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Moderate winter both good and bad for animals

Deer are one of the species that benefit from mild winters, with low snow levels making it easier for them to travel and find food - sometimes to the dismay of urban home owners.
Deer are one of the species that benefit from mild winters, with low snow levels making it easier for them to travel and find food - sometimes to the dismay of urban home owners. - Lynn Curwin

TRURO, N.S. – The lack of snow, along with some milder than average days this winter, are both good and bad when it comes to wildlife.

 The mild February weather has resulted in some animals being more active early in the year.

“Someone saw squirrels mating about three weeks ago, and that’s early,” said Dr. Helene Van Doninck, who runs the Cobequid Wildlife Rehabilitation Centre. “I think a lot of babies will be early this year.

“I hope migratory birds will come back at their regular time. Some birds might nest early, and as long as the weather stays good they should be OK. If it turns cold again and there’s not enough food, some of the young won’t survive.”

She said several porcupines and raccoons have already been hit by cars along Highway 102 this year. These animals spend much of the winter sleeping in their dens, in a state called torpor, and when they first come out of it they’re not as alert as they are later in the year. Hibernation lasts for a longer period of time than torpor.

“Normally, we have an influx of owls every winter, and have had 14 at one time,” said Van Doninck. “When snow is deep, or there’s a crust on it, they can’t get mice and voles. This year we’ve only had four.”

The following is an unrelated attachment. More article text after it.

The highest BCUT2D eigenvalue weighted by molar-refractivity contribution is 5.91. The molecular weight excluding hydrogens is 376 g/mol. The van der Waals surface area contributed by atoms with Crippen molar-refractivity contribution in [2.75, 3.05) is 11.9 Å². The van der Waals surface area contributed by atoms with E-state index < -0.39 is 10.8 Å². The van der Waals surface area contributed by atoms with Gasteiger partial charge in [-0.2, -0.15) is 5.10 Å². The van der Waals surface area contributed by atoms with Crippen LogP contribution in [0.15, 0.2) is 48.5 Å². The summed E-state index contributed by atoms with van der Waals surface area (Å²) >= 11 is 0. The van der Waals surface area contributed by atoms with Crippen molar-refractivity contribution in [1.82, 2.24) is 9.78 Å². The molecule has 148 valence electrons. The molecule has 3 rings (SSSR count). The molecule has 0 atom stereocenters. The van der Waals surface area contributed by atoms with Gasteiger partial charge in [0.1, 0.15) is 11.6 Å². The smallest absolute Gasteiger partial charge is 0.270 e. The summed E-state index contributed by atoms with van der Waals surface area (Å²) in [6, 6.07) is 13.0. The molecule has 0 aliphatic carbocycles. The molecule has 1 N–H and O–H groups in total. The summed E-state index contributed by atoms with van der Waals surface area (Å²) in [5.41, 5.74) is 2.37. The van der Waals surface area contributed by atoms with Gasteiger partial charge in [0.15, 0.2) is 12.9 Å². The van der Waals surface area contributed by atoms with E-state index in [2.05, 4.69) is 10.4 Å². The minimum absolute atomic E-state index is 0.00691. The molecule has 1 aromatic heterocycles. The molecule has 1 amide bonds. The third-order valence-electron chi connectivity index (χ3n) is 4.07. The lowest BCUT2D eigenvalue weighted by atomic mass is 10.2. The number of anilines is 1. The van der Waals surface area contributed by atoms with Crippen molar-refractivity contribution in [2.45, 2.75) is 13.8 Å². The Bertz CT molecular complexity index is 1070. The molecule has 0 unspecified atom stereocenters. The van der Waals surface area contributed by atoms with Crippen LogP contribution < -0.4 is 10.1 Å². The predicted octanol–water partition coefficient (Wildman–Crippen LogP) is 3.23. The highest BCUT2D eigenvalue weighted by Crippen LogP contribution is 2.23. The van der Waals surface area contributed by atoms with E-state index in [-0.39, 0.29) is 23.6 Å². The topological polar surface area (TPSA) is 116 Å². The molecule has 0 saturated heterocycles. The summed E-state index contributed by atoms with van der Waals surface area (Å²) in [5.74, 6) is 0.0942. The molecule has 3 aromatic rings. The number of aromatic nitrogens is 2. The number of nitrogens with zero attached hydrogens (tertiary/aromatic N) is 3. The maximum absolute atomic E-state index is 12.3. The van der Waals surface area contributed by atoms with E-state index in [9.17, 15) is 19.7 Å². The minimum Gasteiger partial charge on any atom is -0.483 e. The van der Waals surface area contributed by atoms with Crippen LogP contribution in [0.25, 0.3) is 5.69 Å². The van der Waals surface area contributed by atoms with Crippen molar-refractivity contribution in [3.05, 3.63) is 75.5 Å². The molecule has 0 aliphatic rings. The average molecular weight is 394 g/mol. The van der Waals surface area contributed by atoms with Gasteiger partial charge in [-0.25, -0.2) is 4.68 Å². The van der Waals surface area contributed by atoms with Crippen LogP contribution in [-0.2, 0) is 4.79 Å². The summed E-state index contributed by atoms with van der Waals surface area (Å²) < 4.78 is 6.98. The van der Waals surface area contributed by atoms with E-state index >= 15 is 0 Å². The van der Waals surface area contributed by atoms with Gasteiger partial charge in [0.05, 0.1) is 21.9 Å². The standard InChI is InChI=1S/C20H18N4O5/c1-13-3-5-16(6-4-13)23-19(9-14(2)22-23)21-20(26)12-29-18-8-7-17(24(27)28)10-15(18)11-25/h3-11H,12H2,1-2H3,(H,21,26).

While this makes winter easier for birds of prey, it can mean a reduced food supply later in the year, as fewer rodents are left to breed.

“Some species, like mice, like the insulation of snow, and an open winter is hard on them,” said Ross Hall, a retired wildlife biologist.

He noted that it’s been an easy winter on deer, unlike 2015, when snow was heavy.

“That year was also tough on many birds,” he said. “Canada geese arrived and there were no fields bare so they were feeding on top of the dykes.”

He said the mating calls of some birds have already been heard this year, so nesting could begin soon.

While bears may come out of their dens early, in response to warm temperatures, they usually don’t stay out long if their food sources aren’t easily available.

Milder temperatures can also mean more trouble with fleas and ticks, but local veterinarians have found the parasites on pets throughout the winter and urge people to check animals closely.

lynn.curwin@trurodaily.com

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